Tomorrow is yet another Fed Day, and it’s expected to be a big one given the belief that some form of QE will be announced.
Since the Fed began its Zero Interest Rate Policy (ZIRP) back in December 2008, the market has done well on Fed Days, with the S&P 500 averaging a gain of 0.74% on the day with positive returns 71.4% of the time. The bulk of the gains have come before the Fed’s announcement (typically at 2:15 PM ET but also at 12:30 PM ET more recently), with the index averaging a gain of 0.53% from the prior day’s close through the time of the announcement. The S&P has also averaged a gain of 0.21% from the time of the announcement through the close on the day, but the index has declined over this time period more often than it has gone higher. Four out of the last five Fed Days have been very strong days, and all three Fed Days this year have seen the S&P close higher by at least 0.87%.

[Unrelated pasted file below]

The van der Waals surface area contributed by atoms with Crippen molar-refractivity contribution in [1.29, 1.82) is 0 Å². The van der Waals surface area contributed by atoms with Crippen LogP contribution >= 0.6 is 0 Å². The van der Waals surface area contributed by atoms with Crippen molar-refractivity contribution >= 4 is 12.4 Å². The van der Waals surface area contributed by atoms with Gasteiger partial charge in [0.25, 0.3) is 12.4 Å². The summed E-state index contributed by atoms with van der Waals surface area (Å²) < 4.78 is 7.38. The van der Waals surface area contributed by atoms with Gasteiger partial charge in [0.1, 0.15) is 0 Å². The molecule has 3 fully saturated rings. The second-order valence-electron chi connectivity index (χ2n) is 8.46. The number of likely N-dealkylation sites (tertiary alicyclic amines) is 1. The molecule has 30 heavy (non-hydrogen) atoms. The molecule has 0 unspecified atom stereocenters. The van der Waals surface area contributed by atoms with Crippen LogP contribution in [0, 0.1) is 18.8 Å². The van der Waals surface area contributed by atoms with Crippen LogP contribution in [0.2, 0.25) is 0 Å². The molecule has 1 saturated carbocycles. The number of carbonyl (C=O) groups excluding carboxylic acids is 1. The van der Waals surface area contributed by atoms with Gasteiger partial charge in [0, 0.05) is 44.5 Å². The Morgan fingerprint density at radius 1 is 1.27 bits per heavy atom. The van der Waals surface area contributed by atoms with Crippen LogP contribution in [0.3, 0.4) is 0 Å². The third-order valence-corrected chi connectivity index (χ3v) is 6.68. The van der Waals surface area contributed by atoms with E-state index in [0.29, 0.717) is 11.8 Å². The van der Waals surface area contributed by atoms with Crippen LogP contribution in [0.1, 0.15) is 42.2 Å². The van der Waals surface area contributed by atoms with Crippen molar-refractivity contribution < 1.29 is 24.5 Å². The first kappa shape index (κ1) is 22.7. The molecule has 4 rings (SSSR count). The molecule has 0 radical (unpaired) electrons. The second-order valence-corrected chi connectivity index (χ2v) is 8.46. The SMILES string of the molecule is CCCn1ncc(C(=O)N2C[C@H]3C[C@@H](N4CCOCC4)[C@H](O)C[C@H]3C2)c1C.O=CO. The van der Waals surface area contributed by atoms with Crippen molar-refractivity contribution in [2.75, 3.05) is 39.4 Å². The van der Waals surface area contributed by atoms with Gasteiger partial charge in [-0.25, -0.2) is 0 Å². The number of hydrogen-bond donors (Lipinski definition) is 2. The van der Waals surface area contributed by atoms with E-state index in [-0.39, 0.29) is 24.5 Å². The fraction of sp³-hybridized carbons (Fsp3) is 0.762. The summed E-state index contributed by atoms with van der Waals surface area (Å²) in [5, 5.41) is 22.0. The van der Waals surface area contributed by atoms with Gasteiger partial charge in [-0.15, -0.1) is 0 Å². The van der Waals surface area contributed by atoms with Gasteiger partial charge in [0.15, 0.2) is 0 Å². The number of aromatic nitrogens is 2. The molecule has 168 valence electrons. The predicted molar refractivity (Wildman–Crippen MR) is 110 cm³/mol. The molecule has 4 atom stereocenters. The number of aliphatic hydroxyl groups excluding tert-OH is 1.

The market is up 5.60% over the last two weeks leading up to tomorrow’s Fed announcement. This has caused many to believe that anything the Fed does has already been priced in. But is it really? We went back and looked at market performance in the two weeks leading up to all prior Fed Days to see how this has impacted performance on the actual Fed Day.